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Floyd Mayweather, Jr. at DeWalt event

"There's nothing cool about taking punishment" - Floyd Mayweather Jr

Floyd Mayweather Jr is arguably the greatest boxer ever. 44-0 as a professional (at the time of writing) & champion in 5 weight classes. Known for his incredible defence & strategy (of course his coaches & camp play a large role too) he makes the best look amateurish. He exemplifies everything it takes to be a great fighter, supremely intelligent & a masterful innovator. In one round he shows more skill than many can comprehend, yet he is often seen as boring... As he often points out in interviews, he wants to remain healthy & continue enjoying life with his family. ...continue reading "Excellence vs. Excitement"

I read 2 articles recently that analyse the finish rate per weight division in MMA. The first (not the order I read them in, btw) was an article on Fightnomics. The author, Reed Kuhn, looked at all the UFC fights for 2006 - 2012. As was expected, the number of KOs, TKOs & stoppages as a proportion of fights increases with the weight of the fighters. Simple physics right? The graph below is a simplification of the data presented by Kuhn to make it more comparable to that presented by Sampson (see the next analysis):

Finish Rate per Weight Division - UFC Total
As expected a positive correlation between weight & knock-out power... simple physics.

...continue reading "MMA: Physics vs Technique?"


I thought I would contribute my 2c worth on an endless debate. MMA is in parenthesise because the underlying principles apply irrespective of the rules. Fighting arts are defined by the rules under which they are contested. Boxing rules disallow kicks, knees, elbows, etc. while current MMA rules allow those & more but generally / currently disallow head-butts & on the street there are no rules. Irrespective of the tools / techniques at the striker's disposal it's the aptitude & application that I am concerned with here.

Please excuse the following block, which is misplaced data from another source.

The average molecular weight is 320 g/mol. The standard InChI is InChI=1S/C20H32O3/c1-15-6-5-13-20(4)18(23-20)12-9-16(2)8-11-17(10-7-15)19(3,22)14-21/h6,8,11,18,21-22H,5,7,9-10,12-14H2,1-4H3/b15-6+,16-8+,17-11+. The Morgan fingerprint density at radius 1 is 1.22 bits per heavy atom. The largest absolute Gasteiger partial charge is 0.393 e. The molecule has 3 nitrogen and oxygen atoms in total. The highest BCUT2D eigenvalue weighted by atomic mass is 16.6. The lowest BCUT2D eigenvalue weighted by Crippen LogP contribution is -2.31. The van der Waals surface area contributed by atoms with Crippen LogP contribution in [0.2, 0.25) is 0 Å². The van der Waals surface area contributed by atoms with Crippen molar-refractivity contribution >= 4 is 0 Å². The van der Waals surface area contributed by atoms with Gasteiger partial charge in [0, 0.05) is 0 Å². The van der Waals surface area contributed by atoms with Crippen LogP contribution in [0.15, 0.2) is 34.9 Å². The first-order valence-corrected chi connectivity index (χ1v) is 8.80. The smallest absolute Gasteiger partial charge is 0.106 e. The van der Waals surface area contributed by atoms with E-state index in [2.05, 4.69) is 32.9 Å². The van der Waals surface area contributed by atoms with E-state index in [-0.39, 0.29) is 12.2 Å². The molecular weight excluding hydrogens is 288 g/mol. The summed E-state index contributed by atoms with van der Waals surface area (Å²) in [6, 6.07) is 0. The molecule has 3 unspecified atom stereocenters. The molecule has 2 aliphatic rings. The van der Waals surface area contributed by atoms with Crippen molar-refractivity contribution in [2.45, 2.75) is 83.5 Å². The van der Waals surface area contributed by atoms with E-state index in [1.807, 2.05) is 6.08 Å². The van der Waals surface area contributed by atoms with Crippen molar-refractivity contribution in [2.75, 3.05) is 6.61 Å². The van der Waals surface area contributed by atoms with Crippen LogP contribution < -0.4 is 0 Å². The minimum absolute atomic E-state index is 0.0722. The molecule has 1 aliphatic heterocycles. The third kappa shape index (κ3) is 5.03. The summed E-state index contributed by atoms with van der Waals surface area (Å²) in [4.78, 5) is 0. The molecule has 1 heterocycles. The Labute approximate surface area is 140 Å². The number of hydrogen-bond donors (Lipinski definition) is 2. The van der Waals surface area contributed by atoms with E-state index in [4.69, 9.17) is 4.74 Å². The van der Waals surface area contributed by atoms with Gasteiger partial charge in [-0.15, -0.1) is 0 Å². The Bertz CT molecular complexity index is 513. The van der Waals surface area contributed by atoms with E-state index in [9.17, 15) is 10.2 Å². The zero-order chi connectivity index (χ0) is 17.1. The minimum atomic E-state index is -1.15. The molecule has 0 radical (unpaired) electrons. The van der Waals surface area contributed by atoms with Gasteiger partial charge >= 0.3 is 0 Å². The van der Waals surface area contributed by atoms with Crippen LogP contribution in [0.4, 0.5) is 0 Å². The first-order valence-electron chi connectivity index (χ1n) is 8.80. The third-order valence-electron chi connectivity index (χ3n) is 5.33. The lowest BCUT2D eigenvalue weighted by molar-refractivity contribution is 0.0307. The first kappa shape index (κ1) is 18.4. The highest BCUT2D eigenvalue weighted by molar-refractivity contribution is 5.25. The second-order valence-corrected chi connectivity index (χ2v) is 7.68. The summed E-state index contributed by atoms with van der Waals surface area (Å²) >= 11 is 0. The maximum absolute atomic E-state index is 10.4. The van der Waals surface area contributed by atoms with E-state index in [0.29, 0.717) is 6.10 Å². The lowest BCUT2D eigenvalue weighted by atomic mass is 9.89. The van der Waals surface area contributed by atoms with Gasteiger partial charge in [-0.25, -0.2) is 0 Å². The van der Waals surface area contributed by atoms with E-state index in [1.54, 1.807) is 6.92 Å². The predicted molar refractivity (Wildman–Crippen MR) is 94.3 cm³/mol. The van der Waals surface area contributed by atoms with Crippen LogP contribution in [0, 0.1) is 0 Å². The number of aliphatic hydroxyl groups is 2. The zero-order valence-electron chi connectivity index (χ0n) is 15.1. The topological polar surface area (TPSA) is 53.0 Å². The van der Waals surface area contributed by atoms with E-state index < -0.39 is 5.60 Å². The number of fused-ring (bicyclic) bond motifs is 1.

Fighting is as much science as art. Once the fundamental postures & movements are mastered a fighter needs to understand the principles that allow them to work. For some that understanding isn't intellectual, it's 'instinctive' (intuitive / subconscious maybe?). Instead of learning thousands of techniques & combinations the really good striker applies the principle to the situation. Great strikers are those that take it a step further & innovate. Essentially if a fighter is focused on getting in & out safely and not simply relying on reactions, speed, reach, power & a good chin, he is already a good striker (think black belt) in my opinion. By that definition at least 50% of pro boxers & closer to 80% of MMA pros aren't good let alone great (true masters). True greats are very rare...

...continue reading "A great (MMA) striker?"